By Andrew Trim
Author of Real Estate Dangers
The real estate industry has convinced itself and the marketplace that the more exposure a property gets during the sales process, the better the outcome.
While this may seem logical, it’s worth digging a bit deeper. For example, is there a level of exposure that does more damage than good? When marketing a property for sale, does it need expensive exposure? Paying for exposure through expensive advertising presents two dangers: the loss of any upfront monies paid and the real responsibility of an eventual lower selling price.
Scattergun exposure to thousands of non-buyers can devastate the eventual selling price. Simply put, every person who sees a property but doesn’t buy it further erodes the eventual selling price.
Maximising the sale price of a particular property needs smart, effective and targeted exposure only to buyers considering a property with its features and benefits.
In the early 2000s, the internet appeared in real estate, and with it came a second revolution in property advertising. What was once the dominion of print newspapers, with agents spending tens of thousands of owners’ dollars in big-city newspapers promoting themselves in a crowded marketplace, shifted to the internet.
In October 1999, Fairfax media took its first steps into online property advertising, establishing domain.com.au. In 2000, realestate.com.au – which was established in 1995 and floated in 1999 – was a small, struggling start-up. It was close to collapse until John McGrath, one of the founding board members, contacted acquaintance Lachlan Murdoch, and News Limited stepped in as a major backer.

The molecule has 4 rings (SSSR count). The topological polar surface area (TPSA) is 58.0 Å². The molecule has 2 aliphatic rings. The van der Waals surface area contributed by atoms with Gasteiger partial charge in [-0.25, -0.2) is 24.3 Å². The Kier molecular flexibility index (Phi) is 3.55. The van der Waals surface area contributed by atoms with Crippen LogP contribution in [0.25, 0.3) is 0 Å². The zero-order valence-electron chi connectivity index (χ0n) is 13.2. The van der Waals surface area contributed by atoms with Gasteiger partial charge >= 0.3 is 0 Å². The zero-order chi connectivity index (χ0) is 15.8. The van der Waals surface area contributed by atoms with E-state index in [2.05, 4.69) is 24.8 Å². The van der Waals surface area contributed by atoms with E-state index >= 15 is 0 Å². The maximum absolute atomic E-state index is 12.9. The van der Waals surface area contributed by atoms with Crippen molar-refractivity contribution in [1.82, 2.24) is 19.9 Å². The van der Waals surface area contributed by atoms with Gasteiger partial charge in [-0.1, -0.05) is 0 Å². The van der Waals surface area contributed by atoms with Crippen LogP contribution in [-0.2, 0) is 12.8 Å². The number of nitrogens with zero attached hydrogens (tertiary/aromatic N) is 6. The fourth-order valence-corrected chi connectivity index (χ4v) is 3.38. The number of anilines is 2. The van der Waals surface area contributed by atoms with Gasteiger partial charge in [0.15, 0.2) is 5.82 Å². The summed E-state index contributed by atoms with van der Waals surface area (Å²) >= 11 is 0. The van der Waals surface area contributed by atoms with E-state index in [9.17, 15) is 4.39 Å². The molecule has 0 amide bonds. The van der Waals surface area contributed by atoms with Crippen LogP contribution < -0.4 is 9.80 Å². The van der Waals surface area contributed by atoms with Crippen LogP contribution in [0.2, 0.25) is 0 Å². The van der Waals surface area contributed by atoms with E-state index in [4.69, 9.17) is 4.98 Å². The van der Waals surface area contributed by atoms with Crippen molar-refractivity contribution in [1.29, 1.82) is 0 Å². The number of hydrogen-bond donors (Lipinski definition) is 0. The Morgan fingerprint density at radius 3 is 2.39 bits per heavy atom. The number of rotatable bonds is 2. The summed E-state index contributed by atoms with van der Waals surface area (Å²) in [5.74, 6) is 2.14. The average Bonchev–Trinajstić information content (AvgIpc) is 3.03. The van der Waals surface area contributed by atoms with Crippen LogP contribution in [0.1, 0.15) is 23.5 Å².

These two dominant real estate websites have common ownership with some of the country’s biggest newspapers. News Corp is now the parent company of realestate.com.au, and Fairfax now owns 60 per cent of domain.com.au after it was spun and sold as a separate entity at the end of 2017.
As agencies and their sellers abandoned newspaper advertising and moved online, revenue began falling with no significant increase in online revenue. That led to the concept of an upgrade. For a price, a property can be upgraded to a larger premium advertisement with priority placement, which increases views and enquiries. These upgrades run into the thousands of dollars.
What are these increased views and enquiries sellers are now paying for?
They certainly aren’t as simple as one would think. On one website, ‘views’ include three criteria, one of which is simply scrolling past. An enquiry can entail one of seven different criteria, of which only one involves making a direct contact with the agent marketing the property. That’s a dubious definition of an enquiry, to say the least.
At the time of writing, one major real estate advertising website charged $3500 or more for 30 days to advertise a property on their top upgrade. Prices vary from suburb to suburb. A rule of thumb is the more affluent a suburb, the higher the cost of the upgrade. That’s an anomaly in itself, because generally the more affluent the suburb, the fewer properties for sale, so there’s less need for premium advertising.
To appear at the top of any search, the seller must purchase the most expensive upgrade. This is not particularly significant after a potential buyer establishes simple search criteria such as suburb, property type, bedrooms and price. Upgraded online property advertisements are a win for the agent – not for the seller paying for the advertisement. The benefit is not that they attract more views – a perceived benefit of the seller – but rather that they attract potential sellers – a benefit for the agent. Many property owners who are considering selling do online research, weighing up potential agents by checking out their online presence, especially advertisements on major websites. The upgraded advertisement, larger and at the top of the suburb search, looks impressive to the future seller, who makes contact, unaware that a current client of the agent paid for this advertising – just as they will pay to help find the next potential seller.
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